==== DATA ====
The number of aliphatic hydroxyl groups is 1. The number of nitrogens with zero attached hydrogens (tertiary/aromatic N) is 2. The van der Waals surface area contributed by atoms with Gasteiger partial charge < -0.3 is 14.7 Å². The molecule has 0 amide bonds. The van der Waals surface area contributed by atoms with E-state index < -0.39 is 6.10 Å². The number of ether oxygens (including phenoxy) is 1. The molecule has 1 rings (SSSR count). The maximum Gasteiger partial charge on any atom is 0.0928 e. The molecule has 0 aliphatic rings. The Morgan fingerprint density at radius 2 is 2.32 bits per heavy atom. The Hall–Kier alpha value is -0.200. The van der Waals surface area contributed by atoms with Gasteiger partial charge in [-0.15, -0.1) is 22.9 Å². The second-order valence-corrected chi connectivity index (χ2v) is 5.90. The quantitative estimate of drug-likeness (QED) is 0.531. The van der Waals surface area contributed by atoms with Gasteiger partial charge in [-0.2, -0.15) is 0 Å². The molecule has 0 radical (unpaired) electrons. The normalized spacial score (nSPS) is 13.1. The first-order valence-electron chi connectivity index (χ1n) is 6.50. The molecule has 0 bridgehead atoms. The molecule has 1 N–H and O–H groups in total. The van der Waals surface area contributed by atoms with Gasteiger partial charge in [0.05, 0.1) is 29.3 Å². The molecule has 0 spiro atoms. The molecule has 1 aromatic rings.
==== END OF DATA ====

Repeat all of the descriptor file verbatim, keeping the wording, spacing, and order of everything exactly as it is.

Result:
The number of aliphatic hydroxyl groups is 1. The number of nitrogens with zero attached hydrogens (tertiary/aromatic N) is 2. The van der Waals surface area contributed by atoms with Gasteiger partial charge < -0.3 is 14.7 Å². The molecule has 0 amide bonds. The van der Waals surface area contributed by atoms with E-state index < -0.39 is 6.10 Å². The number of ether oxygens (including phenoxy) is 1. The molecule has 1 rings (SSSR count). The maximum Gasteiger partial charge on any atom is 0.0928 e. The molecule has 0 aliphatic rings. The Morgan fingerprint density at radius 2 is 2.32 bits per heavy atom. The Hall–Kier alpha value is -0.200. The van der Waals surface area contributed by atoms with Gasteiger partial charge in [-0.15, -0.1) is 22.9 Å². The second-order valence-corrected chi connectivity index (χ2v) is 5.90. The quantitative estimate of drug-likeness (QED) is 0.531. The van der Waals surface area contributed by atoms with Gasteiger partial charge in [-0.2, -0.15) is 0 Å². The molecule has 0 radical (unpaired) electrons. The normalized spacial score (nSPS) is 13.1. The first-order valence-electron chi connectivity index (χ1n) is 6.50. The molecule has 0 bridgehead atoms. The molecule has 1 N–H and O–H groups in total. The van der Waals surface area contributed by atoms with Gasteiger partial charge in [0.05, 0.1) is 29.3 Å². The molecule has 0 spiro atoms. The molecule has 1 aromatic rings.